Sensitivity to Natural Events


All marine benthic communities are subject to natural events which may or may not prove to be catastrophic to the biotopes present. These events may present on a geological time scale (volcanic activity, tectonic movements, accumulation of sediments, all of which are likely to be chronic stresses) or on a seasonal basis (severe storms, river flooding) or may be single catastrophic changes to biotopes or their components as a result of a wide variety of local events (such as exposure of the upper subtidal zone to bright sunlight during a series of unexpectedly low tides: Hruby, 1975), which can be regarded as acute stresses.

Because of their extreme longevity and very slow rates of accumulation, maerl beds will be exposed to potential perturbations over a very long period. Maerl thalli (and hence maerl biotopes) can be classed as sensitive according to most of the criteria listed by Hiscock (1997) because they:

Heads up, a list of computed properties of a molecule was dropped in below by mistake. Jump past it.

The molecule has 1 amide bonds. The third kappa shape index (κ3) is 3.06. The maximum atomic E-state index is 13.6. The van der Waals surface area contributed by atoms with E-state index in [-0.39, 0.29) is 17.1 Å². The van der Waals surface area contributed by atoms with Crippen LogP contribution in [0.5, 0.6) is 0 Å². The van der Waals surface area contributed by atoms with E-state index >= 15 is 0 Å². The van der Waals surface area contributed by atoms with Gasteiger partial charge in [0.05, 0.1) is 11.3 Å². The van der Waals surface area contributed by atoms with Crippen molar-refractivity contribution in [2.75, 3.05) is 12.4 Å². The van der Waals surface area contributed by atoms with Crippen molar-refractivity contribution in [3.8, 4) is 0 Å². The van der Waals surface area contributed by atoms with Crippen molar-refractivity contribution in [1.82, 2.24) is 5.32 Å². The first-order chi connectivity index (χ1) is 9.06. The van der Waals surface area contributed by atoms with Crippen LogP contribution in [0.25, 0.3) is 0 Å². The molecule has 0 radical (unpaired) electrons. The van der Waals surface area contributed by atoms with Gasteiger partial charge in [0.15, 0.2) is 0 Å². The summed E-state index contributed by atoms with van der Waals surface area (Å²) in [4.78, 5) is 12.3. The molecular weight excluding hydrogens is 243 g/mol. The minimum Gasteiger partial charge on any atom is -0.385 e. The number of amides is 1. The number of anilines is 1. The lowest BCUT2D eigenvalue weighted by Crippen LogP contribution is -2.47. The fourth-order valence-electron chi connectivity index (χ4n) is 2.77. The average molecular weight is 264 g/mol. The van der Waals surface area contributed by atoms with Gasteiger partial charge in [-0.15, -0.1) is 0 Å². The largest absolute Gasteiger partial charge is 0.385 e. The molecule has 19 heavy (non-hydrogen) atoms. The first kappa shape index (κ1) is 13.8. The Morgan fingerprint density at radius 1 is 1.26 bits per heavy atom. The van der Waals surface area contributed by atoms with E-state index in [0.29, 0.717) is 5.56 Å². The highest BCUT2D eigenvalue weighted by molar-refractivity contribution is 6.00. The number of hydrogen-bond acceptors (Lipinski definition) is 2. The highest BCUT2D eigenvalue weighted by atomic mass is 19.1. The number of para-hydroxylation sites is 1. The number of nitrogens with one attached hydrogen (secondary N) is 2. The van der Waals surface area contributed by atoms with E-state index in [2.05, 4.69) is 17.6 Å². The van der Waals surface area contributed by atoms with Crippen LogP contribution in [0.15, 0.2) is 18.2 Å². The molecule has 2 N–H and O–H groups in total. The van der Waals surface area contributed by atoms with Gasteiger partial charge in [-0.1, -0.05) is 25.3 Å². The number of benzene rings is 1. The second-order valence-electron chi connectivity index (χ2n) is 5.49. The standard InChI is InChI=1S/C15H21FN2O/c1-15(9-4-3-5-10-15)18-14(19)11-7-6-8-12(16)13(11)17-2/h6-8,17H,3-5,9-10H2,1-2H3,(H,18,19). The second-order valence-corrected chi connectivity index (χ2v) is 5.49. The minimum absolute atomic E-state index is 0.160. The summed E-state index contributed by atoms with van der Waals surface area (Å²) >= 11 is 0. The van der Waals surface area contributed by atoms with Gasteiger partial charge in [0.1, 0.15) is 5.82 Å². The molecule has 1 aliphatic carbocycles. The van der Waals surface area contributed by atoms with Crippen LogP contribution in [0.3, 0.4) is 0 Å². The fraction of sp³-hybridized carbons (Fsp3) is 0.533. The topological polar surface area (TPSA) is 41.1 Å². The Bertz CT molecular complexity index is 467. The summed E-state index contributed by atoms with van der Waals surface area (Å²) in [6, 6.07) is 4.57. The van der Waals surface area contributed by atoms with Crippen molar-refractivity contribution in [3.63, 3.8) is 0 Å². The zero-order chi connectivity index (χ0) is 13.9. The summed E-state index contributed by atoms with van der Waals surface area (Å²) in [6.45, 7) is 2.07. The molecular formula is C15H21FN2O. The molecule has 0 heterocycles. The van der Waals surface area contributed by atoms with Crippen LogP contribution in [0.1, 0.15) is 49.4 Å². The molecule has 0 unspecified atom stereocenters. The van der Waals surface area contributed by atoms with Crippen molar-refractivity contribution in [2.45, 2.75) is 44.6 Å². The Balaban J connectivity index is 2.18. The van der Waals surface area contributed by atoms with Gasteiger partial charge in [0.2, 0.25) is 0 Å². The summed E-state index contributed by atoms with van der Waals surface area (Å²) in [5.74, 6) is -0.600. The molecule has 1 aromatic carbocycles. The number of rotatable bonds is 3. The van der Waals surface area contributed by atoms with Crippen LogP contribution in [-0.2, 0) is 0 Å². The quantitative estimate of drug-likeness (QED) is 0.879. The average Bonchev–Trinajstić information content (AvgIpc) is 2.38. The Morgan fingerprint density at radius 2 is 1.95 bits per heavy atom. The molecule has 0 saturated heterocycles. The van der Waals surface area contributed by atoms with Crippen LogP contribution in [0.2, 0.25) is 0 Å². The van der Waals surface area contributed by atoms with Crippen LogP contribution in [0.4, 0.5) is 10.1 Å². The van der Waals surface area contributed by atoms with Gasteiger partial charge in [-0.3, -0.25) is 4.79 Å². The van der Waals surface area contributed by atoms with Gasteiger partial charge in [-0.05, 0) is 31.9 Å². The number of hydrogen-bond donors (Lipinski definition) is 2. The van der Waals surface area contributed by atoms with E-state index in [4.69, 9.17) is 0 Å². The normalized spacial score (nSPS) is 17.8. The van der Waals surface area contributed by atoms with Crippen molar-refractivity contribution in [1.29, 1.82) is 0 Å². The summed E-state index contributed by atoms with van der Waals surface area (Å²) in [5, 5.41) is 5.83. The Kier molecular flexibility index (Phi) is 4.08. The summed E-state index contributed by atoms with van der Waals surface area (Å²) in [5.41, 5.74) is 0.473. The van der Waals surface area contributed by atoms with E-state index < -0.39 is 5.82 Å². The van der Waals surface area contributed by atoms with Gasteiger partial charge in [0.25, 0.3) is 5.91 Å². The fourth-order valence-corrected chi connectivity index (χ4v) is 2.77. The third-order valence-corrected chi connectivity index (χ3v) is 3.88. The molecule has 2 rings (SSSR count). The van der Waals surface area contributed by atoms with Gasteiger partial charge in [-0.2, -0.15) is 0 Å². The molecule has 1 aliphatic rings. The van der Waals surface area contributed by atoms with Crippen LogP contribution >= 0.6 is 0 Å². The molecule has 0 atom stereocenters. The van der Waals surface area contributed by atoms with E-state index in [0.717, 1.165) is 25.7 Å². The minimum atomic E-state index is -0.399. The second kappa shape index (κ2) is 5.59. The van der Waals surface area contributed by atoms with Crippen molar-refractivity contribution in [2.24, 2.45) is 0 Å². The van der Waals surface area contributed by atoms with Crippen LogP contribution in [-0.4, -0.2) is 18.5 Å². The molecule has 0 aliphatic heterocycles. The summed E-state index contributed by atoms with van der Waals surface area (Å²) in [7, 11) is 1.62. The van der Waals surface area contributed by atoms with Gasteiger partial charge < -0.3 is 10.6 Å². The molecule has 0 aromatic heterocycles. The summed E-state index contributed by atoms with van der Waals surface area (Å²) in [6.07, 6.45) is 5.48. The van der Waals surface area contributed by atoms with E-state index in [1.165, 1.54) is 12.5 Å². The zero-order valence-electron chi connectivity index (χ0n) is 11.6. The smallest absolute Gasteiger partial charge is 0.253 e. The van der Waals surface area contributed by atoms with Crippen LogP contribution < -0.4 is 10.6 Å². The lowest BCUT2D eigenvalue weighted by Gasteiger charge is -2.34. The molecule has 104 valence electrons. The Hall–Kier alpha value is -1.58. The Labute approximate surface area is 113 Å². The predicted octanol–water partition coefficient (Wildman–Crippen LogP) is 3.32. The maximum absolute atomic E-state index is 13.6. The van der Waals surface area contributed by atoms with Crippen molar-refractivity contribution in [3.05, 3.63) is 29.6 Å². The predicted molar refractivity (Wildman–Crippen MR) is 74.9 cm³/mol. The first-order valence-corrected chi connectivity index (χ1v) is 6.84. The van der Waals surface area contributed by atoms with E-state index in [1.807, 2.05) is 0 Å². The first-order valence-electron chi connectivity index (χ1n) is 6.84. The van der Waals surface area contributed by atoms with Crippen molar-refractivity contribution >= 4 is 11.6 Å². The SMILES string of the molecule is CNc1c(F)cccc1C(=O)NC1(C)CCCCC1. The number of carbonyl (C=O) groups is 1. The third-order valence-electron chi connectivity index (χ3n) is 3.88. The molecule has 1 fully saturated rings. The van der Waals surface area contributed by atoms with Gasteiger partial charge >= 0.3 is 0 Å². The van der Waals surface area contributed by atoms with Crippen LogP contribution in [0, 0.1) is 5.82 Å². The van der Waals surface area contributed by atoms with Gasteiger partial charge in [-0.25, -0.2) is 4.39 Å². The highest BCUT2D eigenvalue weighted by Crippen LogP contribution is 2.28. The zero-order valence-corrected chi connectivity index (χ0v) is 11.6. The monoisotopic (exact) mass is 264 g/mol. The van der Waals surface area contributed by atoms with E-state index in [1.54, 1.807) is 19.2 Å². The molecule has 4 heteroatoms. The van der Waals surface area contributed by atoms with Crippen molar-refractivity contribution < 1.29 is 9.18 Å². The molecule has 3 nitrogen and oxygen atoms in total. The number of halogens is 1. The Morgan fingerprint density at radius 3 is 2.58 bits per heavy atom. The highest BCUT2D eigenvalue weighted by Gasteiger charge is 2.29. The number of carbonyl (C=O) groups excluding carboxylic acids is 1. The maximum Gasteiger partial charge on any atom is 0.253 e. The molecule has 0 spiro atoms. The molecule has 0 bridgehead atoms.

• are fragile (brittle)
  • are long-lived (thalli of Lithophyllum dentatum have been estimated by H. Fazakerley, unpublished data, to be 20-100 years old)
  • recruit poorly
  • have poor larval (= spore) dispersal or no spore stage
  • are unable to move away.

For maerl beds the most significant natural events affecting the biotopes on an ongoing basis are storms. Resulting water movement has been found to be very important in determining the loss rates of thalli from the beds, and the turbidity that follows storms almost certainly reduces photosynthesis and thus growth rates. A distinction should perhaps be made between the type of storms that occur on a regular basis, to which maerl beds must be adapted and perhaps depend on to prevent excessive stabilisation by algae and animals, and occasional hurricane-like storms that could cause long-term damage. Sedimentation of phytoplankton blooms is also an important seasonal event.

Effects of natural events